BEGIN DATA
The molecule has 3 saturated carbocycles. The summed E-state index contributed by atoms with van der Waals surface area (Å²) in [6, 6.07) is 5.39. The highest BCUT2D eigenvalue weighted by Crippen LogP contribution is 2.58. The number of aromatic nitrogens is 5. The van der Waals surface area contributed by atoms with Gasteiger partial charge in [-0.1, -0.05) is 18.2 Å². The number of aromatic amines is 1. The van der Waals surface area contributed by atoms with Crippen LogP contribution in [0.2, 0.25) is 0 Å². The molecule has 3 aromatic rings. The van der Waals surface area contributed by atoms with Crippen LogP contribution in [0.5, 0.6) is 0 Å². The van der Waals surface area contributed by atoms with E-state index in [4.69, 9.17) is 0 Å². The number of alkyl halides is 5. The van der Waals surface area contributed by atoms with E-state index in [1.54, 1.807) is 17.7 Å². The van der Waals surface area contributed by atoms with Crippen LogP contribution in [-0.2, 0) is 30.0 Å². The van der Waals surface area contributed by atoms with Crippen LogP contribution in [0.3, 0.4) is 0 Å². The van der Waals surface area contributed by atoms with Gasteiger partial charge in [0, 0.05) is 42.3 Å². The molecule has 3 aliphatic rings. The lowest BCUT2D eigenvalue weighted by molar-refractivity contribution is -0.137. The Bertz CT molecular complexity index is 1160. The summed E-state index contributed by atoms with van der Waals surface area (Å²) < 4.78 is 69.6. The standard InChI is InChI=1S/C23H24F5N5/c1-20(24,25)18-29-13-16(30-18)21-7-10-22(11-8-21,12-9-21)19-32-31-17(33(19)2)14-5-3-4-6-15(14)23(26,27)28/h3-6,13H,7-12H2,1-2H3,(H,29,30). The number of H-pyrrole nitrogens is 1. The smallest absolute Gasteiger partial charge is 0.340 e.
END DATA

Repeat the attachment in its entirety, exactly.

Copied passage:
The molecule has 3 saturated carbocycles. The summed E-state index contributed by atoms with van der Waals surface area (Å²) in [6, 6.07) is 5.39. The highest BCUT2D eigenvalue weighted by Crippen LogP contribution is 2.58. The number of aromatic nitrogens is 5. The van der Waals surface area contributed by atoms with Gasteiger partial charge in [-0.1, -0.05) is 18.2 Å². The number of aromatic amines is 1. The van der Waals surface area contributed by atoms with Crippen LogP contribution in [0.2, 0.25) is 0 Å². The molecule has 3 aromatic rings. The van der Waals surface area contributed by atoms with Crippen LogP contribution in [0.5, 0.6) is 0 Å². The van der Waals surface area contributed by atoms with E-state index in [4.69, 9.17) is 0 Å². The number of alkyl halides is 5. The van der Waals surface area contributed by atoms with E-state index in [1.54, 1.807) is 17.7 Å². The van der Waals surface area contributed by atoms with Crippen LogP contribution in [-0.2, 0) is 30.0 Å². The van der Waals surface area contributed by atoms with Crippen LogP contribution in [0.3, 0.4) is 0 Å². The van der Waals surface area contributed by atoms with Gasteiger partial charge in [0, 0.05) is 42.3 Å². The molecule has 3 aliphatic rings. The lowest BCUT2D eigenvalue weighted by molar-refractivity contribution is -0.137. The Bertz CT molecular complexity index is 1160. The summed E-state index contributed by atoms with van der Waals surface area (Å²) < 4.78 is 69.6. The standard InChI is InChI=1S/C23H24F5N5/c1-20(24,25)18-29-13-16(30-18)21-7-10-22(11-8-21,12-9-21)19-32-31-17(33(19)2)14-5-3-4-6-15(14)23(26,27)28/h3-6,13H,7-12H2,1-2H3,(H,29,30). The number of H-pyrrole nitrogens is 1. The smallest absolute Gasteiger partial charge is 0.340 e.